For an asteroid, Ryugu has surprisingly little dust on its surface.

The space rock may hide the fine debris inside larger rocks or eject it into space

Germany’s MASCOT probe took this photo just before landing on the asteroid Ryugu. The craft found a landscape of crumbly and jagged rocks, but not much actual dust.

By Lisa Grossman

Ryugu is a neat freak. The surface of the small, near-Earth asteroid is surprisingly free of dust, observations from Germany’s MASCOT lander show.

The asteroid, thought to have formed from the breakup of a larger body around 700 million years ago, has no atmosphere to protect it from interplanetary dust streaming through the solar system (SN: 4/27/19, p. 4). These miniature missiles pummel exposed space rocks at high speed, breaking down their surfaces into thin layers of dust and dirt, such as those found on the moon and the asteroid Vesta.

But when MASCOT bounced across Ryugu in October 2018 (SN Online: 9/24/18), the lander took high-resolution photos that show no sign of any dust-sized particles, down to a resolution of about 100 micrometers, about the thickness of a sheet of paper, researchers report in the Aug. 23 Science.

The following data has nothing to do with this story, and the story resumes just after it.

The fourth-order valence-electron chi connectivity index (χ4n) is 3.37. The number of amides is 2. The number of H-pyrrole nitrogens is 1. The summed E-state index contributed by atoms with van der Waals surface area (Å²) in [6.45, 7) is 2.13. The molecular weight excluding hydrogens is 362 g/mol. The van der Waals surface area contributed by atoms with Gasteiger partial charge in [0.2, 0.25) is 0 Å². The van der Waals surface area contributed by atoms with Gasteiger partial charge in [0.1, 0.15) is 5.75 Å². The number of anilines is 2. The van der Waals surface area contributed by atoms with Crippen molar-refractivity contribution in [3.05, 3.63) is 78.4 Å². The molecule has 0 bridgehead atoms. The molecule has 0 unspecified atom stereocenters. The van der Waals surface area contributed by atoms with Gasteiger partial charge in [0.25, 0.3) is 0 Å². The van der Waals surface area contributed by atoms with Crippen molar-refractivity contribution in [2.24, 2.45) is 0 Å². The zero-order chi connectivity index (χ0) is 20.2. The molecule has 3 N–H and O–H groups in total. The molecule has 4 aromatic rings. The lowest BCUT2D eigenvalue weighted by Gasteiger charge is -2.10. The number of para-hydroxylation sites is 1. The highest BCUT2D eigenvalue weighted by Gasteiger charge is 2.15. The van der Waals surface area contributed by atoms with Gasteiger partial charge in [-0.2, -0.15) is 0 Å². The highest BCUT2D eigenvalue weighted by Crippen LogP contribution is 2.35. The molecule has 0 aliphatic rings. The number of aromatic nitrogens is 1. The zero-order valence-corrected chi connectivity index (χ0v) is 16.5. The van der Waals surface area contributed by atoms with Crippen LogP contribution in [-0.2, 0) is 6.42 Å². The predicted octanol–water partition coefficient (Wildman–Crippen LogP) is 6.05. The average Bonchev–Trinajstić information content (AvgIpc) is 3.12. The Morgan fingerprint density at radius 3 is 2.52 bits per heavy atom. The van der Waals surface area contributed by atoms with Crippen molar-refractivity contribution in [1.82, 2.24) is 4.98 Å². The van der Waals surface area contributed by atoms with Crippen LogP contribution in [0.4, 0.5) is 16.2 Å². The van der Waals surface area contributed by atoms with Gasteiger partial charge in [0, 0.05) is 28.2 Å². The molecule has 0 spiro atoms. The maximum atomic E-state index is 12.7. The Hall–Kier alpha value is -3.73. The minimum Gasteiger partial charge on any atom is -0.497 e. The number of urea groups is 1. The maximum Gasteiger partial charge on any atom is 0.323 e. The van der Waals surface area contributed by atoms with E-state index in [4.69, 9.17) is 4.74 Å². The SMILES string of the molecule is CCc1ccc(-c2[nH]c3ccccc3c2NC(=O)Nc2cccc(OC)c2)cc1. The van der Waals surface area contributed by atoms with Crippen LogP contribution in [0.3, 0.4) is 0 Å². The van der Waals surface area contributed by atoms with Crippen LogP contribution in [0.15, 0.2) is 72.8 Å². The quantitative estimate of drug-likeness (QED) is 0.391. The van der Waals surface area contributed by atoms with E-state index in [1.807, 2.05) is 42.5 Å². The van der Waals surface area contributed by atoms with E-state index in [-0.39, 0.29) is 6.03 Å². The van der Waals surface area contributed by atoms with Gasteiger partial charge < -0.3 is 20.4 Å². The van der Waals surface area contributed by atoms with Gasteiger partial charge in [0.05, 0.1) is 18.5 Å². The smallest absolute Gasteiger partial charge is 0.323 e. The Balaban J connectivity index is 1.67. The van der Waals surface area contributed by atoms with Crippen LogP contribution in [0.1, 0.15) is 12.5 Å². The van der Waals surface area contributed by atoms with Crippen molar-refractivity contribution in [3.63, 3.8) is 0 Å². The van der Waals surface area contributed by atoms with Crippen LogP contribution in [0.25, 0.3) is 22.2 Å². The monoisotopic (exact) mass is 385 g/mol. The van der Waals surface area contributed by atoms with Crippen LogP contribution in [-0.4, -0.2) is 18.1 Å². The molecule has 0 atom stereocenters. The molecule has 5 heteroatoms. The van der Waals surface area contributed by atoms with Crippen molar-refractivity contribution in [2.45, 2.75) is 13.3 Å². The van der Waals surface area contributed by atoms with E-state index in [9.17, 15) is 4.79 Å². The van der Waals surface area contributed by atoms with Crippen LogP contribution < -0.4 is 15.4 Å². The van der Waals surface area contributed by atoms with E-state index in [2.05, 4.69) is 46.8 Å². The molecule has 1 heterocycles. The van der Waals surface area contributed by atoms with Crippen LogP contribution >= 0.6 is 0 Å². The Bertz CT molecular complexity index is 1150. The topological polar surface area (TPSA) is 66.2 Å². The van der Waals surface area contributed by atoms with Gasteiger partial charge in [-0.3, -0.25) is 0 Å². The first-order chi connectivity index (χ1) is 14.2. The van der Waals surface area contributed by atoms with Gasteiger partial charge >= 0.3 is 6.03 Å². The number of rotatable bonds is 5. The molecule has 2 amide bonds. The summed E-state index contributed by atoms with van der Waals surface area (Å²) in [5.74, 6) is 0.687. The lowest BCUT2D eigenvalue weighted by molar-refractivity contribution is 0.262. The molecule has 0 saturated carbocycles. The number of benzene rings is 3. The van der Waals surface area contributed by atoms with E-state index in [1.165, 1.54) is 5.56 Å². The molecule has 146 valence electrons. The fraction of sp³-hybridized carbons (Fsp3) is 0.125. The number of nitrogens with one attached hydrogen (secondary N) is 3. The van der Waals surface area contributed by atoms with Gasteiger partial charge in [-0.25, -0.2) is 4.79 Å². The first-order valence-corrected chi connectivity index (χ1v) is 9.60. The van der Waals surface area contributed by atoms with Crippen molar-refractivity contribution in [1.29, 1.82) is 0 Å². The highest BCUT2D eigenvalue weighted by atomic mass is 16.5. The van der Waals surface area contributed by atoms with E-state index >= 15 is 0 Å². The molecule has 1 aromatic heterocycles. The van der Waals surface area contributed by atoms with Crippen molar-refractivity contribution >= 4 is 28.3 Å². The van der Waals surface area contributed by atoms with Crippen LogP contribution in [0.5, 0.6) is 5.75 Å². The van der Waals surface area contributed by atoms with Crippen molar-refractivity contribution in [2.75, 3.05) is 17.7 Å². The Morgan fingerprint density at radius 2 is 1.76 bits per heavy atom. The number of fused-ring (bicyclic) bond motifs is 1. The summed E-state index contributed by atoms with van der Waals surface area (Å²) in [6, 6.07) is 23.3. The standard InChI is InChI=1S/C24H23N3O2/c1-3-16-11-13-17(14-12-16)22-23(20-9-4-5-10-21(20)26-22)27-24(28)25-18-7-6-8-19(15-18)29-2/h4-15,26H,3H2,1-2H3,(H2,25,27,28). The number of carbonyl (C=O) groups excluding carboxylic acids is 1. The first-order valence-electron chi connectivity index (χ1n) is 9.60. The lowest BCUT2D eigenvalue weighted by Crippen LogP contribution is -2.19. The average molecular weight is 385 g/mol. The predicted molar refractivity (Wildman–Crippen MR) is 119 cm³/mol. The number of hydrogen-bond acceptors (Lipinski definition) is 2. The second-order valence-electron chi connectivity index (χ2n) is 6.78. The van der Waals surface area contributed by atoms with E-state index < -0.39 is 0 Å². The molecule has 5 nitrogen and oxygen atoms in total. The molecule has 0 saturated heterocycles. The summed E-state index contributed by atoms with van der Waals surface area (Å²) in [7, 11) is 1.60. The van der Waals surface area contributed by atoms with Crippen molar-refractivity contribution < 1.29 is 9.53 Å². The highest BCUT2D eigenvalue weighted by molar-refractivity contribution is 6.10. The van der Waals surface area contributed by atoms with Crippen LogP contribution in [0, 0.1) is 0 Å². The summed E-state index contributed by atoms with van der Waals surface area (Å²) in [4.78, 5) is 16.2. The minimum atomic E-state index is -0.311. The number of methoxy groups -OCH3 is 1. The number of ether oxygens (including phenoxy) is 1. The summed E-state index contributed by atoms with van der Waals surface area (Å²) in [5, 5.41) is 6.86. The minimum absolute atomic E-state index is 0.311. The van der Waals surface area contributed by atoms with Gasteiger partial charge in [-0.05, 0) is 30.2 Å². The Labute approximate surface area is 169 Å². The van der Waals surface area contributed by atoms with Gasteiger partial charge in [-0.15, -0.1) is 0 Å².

“After a few tens of millions of years, you should have dust on the surface,” says planetary scientist Ralf Jaumann of the German Aerospace Center in Berlin. “If it’s not there, you should have some kind of physical, geological processes which clean up these bodies.”

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One thought on “For an asteroid, Ryugu has surprisingly little dust on its surface.

  1. I find the discrepancies between creation and evolution most interesting. A millennium is just a snapshot in time.

    A thought: as time = distance = time and as God, who is Spirit, fills the heavens and the earth, He won’t experience time like we do. As there is no distance in His realities.

    Liked by 1 person

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